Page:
This book helps accelerate the development of high quality software using continuous process improvement. The book starts with an overview of basic quality principles and how you can apply the continuous improvement cycle to software testing. It then reviews waterfall lifecycle testing, followed by an extensive RAD testing methodology for client/server and the Internet. The final section provides a comprehensive analysis of modern testing tools.
Review By: Sameer Khanwalker 07/08/2010The book is an excellent treatise on software quality processes. The author states in the introduction that he intends to “provide quality framework in the software testing process in the traditional structured as well as unstructured environments.” The book contains six sections, several appendixes, and a section on exhibits.
The first few sections cover software quality framework, lifecycle testing review, and client/server Internet-testing methodology. There are several templates that provide a framework for preparing test plans, test cases, and checklists.
The book focuses on the spiral testing process, which in itself has been built around the PDCA (Plan Do Check Act) cycle created by Shewhart and made famous by Dr. Deming. The spiral approach focuses on the continual-improvement-phased approach. The PDCA concept was developed originally for the manufacturing industry (the whole quality process was, in fact, originally designed for the manufacturing industry), but the software industry has tried for several years to integrate it into the software quality process. This book does a reasonably good job of weaving the PDCA into the testing process.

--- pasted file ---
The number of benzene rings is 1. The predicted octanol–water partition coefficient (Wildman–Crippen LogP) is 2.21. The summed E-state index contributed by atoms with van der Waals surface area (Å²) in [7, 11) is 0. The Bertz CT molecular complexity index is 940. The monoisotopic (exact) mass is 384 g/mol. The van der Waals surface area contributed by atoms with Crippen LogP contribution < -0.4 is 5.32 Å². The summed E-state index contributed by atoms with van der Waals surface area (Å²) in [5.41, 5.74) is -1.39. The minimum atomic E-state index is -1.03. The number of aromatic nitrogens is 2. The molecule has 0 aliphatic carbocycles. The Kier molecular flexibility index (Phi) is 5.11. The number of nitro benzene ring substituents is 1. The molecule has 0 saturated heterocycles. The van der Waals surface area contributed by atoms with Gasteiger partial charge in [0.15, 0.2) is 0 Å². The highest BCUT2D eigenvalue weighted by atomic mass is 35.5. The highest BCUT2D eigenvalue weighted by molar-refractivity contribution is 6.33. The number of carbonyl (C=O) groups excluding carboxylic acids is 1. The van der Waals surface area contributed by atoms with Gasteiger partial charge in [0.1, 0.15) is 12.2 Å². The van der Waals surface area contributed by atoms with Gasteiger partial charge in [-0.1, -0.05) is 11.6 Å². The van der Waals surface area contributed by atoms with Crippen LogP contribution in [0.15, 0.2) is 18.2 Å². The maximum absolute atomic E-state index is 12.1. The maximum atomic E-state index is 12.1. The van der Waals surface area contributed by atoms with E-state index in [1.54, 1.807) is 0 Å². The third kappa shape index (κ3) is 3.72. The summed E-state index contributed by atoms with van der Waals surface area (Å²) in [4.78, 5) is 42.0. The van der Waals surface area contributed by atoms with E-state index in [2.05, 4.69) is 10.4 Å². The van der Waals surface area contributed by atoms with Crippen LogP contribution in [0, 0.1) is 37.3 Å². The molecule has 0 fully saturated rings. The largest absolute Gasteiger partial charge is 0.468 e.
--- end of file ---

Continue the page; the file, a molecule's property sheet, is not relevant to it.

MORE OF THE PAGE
Another technique used well and frequently in the book is the “V” model popularized by the IEEE standard for Verification and Validation. The author has a “V” model for the continual-improvement process and uses it almost throughout the book to explain many concepts. There is also an overview of testing techniques. The book contains a useful taxonomy of software testing techniques. There is an exhaustive section on software maintenance, testing during the software maintenance phase, and maintenance testing tools.
The book is excellent reading for students of software engineering and those who are interested in an overview of the software quality process. One of the interesting features of the book is the treatment of Dr. Deming’s principles of quality. Rarely does a book on software quality mention Dr. Deming these days. The book also contains a very detailed section on software testing tools that includes an overview of the features of all tools.
The target audience for the book does appear to be the software process student. Certainly, it is not a book that a modern-day quality professional can pick up and run with. Modern-day software revolves around the Web and there is very little about it in the book. There are many issues that needed treatment and this book would have been ideal had it included them: transaction process management, security, reliability, performance, testing distributed systems…. There are many issues that simply beg a good book.
The current software environment is radically different from ten years ago and a separate process is required for testing. Iterative testing is a very broad-based term. Clear guidelines on analyzing the Web architecture and fitting a test process to it were very much required. Also, white box testing today is a different ball game from what it was in the days of COBOL and C. More information on what techniques a software QA professional should equip himself with to be able to execute his job would have been useful, rather than some redundant information, like a 28-page treatise on data modeling.